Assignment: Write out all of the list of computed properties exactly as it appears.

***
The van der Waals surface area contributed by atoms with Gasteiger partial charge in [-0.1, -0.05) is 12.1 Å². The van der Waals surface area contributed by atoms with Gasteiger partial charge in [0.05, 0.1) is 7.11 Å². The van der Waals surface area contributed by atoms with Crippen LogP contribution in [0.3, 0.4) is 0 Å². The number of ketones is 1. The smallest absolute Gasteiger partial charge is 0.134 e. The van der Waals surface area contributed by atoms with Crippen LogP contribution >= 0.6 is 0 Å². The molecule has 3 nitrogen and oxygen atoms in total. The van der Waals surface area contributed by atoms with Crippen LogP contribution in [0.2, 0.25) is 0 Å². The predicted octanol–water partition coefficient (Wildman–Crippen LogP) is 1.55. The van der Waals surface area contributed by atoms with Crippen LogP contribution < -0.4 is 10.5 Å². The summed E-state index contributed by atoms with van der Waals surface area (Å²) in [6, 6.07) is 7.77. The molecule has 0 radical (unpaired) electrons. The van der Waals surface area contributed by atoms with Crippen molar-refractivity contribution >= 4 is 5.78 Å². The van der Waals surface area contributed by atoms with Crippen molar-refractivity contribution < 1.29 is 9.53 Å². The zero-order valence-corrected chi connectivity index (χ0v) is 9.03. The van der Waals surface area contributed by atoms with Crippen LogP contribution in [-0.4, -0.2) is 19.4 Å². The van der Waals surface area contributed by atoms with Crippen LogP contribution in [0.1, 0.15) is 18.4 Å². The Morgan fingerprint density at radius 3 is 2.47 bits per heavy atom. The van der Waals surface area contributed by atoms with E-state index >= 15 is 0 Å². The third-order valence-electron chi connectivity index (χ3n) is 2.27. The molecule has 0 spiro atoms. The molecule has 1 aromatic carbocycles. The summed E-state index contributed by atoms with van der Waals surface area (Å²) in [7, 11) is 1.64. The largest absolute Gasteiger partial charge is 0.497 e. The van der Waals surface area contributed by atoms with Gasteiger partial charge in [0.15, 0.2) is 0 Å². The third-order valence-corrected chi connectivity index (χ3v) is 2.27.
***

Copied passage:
The van der Waals surface area contributed by atoms with Gasteiger partial charge in [-0.1, -0.05) is 12.1 Å². The van der Waals surface area contributed by atoms with Gasteiger partial charge in [0.05, 0.1) is 7.11 Å². The van der Waals surface area contributed by atoms with Crippen LogP contribution in [0.3, 0.4) is 0 Å². The number of ketones is 1. The smallest absolute Gasteiger partial charge is 0.134 e. The van der Waals surface area contributed by atoms with Crippen LogP contribution >= 0.6 is 0 Å². The molecule has 3 nitrogen and oxygen atoms in total. The van der Waals surface area contributed by atoms with Crippen LogP contribution in [0.2, 0.25) is 0 Å². The predicted octanol–water partition coefficient (Wildman–Crippen LogP) is 1.55. The van der Waals surface area contributed by atoms with Crippen LogP contribution < -0.4 is 10.5 Å². The summed E-state index contributed by atoms with van der Waals surface area (Å²) in [6, 6.07) is 7.77. The molecule has 0 radical (unpaired) electrons. The van der Waals surface area contributed by atoms with Crippen molar-refractivity contribution >= 4 is 5.78 Å². The van der Waals surface area contributed by atoms with Crippen molar-refractivity contribution < 1.29 is 9.53 Å². The zero-order valence-corrected chi connectivity index (χ0v) is 9.03. The van der Waals surface area contributed by atoms with Crippen LogP contribution in [-0.4, -0.2) is 19.4 Å². The van der Waals surface area contributed by atoms with Crippen LogP contribution in [0.1, 0.15) is 18.4 Å². The Morgan fingerprint density at radius 3 is 2.47 bits per heavy atom. The van der Waals surface area contributed by atoms with E-state index >= 15 is 0 Å². The third-order valence-electron chi connectivity index (χ3n) is 2.27. The molecule has 0 spiro atoms. The molecule has 1 aromatic carbocycles. The summed E-state index contributed by atoms with van der Waals surface area (Å²) in [7, 11) is 1.64. The largest absolute Gasteiger partial charge is 0.497 e. The van der Waals surface area contributed by atoms with Gasteiger partial charge in [0.15, 0.2) is 0 Å². The third-order valence-corrected chi connectivity index (χ3v) is 2.27.